• Peak to Peak Gondola: At 4.4 kilometres long and 436 metres above the valley floor, the Peak 2 Peak gondola is an engineering marvel that spans the distance between Whistler and Blackcomb Mountains. Use it to take in 360-degree views of ancient peaks and glaciers, to access 19 hiking and walking trails on both mountains, or to enjoy great alpine dining. The Peak 2 Peak breaks three world records: the longest unsupported span of 3.024 kilometres, the highest lift of its kind, and the gondola completes the longest continuous lift system on the globe.
  • Mountain Biking: Whistler is a mountain bike mecca, offering the mountain biking enthusiast hundreds of trails to explore, including some of the best trails in North America. Ride the lifts to the top so you can enjoy breathtaking mountain views before commencing the exhilarating descent on rolling trails along glacier-fed lakes. Push the envelope further by flying in by floatplane to Callaghan Lake for a 16-km descent on rolling single and double track to the spectacular Brandywine Falls. Crankworx, Whistler's summer mountain bike festival in August, features competitions, demonstrations, and plenty of live entertainment. Mountain bikes are available for rental in Whistler Village. More information on Mountain Biking in the Whistler and Sea to Sky area.

  • Ancient Cedar Forest, Cougar Mountain, Whistler, BC
    Hiking trails and parks in the Whistler and Sea to Sky Corridor offer superb hiking and backpacking opportunities. The area boasts old-growth forest, many waterfalls, and pristine alpine meadows and lakes. Nature walks and hikes can vary from a casual outing to full-day hikes and multi-day backpacking trips. Heli hiking, alpine hikes, and glacier hikes are also available. More information on Hiking & Backpacking in the Whistler and Sea to Sky area.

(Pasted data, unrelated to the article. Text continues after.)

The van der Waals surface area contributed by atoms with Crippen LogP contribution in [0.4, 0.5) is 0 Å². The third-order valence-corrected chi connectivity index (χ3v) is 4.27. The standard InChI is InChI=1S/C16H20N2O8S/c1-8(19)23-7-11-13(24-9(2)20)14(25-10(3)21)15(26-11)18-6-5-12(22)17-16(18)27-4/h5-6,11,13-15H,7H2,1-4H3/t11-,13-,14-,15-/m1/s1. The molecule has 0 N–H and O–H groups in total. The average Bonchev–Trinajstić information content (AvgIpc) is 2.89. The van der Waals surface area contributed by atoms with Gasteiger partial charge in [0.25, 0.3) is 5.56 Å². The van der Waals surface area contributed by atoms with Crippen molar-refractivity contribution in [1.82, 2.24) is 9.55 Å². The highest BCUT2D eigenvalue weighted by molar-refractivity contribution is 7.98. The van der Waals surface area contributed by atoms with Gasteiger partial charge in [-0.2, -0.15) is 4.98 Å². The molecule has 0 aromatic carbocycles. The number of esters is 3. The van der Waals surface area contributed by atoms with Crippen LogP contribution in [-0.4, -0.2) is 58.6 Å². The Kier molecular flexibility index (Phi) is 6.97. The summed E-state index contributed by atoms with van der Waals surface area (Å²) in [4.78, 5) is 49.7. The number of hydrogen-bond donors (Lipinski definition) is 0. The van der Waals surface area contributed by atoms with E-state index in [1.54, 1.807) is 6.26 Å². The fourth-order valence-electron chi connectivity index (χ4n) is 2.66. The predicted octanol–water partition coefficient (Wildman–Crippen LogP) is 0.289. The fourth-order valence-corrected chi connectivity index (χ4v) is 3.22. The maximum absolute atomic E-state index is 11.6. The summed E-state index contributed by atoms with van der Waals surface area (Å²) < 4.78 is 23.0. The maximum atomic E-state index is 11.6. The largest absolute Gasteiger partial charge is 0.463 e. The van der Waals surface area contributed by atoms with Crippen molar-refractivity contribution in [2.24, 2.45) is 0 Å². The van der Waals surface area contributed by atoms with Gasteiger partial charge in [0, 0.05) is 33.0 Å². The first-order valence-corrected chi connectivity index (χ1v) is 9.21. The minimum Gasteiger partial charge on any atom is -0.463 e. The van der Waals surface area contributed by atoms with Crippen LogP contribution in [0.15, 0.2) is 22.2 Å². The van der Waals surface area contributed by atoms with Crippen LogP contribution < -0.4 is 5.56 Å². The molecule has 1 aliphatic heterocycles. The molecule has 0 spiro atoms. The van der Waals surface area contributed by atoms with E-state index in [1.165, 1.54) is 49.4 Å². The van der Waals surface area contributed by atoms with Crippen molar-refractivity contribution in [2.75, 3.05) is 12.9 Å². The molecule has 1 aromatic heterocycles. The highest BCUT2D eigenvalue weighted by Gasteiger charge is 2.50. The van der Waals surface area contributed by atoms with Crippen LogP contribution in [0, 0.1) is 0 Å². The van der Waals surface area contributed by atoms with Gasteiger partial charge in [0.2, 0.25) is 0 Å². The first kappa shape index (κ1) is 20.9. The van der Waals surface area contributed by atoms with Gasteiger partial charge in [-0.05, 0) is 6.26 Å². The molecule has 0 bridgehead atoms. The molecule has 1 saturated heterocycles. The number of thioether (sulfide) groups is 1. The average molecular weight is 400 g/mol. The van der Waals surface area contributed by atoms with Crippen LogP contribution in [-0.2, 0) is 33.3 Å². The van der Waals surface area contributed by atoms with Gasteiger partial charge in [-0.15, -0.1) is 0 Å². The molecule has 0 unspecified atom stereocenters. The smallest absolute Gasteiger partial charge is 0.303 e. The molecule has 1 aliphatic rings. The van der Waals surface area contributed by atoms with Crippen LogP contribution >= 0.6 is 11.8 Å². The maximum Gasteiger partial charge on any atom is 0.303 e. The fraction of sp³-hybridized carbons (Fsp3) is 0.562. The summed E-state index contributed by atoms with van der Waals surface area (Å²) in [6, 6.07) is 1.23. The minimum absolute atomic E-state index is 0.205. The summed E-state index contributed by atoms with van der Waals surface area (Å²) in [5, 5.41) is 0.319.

• Horseback Riding: There is no better way to see and experience the sights and beauty of nature than on horseback. Take a scenic trail ride through lush old-growth cedar forest and out along the sandy beach at Green Lake, or enjoy a mountain trail ride in the alpine on whistler Mountain, where horseback rides leave from the top of the Gondola and meander through mountaintop trails. Experienced riders can climb a forest trail high above a glacial lake on half-day, full-day or overnight trips. Guided pony rides for kids can be arranged at the Edgewater Outdoor Centre on Green Lake. More information on Horse Riding in the Whistler and Sea to Sky area.
  • Rock Climbing and Ice Climbing: The Whistler area boasts an abundance of great rock climbing; from 600-metre high granite walls to leading edge sport climbs. Many of the best sport climbs are within a short drive of Whistler Village, including Blackcomb Peak, Wedge Mountain, Joffre Peak, Mount Matier, the Nordic Bluffs and Cheakamus Canyon, offering sport climbs of grades 5.6 to 5.14. Ice Climbing and multi-day Ice Camps are also based out of Whistler Village. More information on Rock Climbing in the Whistler and Sea to Sky area.
  • Paragliding is certainly the most graceful way to make a descent of a mountain. There's only one bump to contend with, and that's when you touch down. Paragliding is a long-standing tradition on Blackcomb Mountain's Seventh Heaven zone. More information on Hanggliding & Paragliding in the Whistler and Sea to Sky area.
  • Canoeing and Kayaking: Paddlers can set off on one of the many canoe trips available on the Ryan and Lillooet Rivers, amidst panoramic scenery and wildlife environments that unfold around each bend in the river. Visit remote waterfalls, or stop and hike in to explore remote wetlands and ancient cedar groves. A visit to Whistler would not be complete without a paddle down the River of Golden Dreams. More information on Canoeing & Kayaking in the Whistler and Sea to Sky area.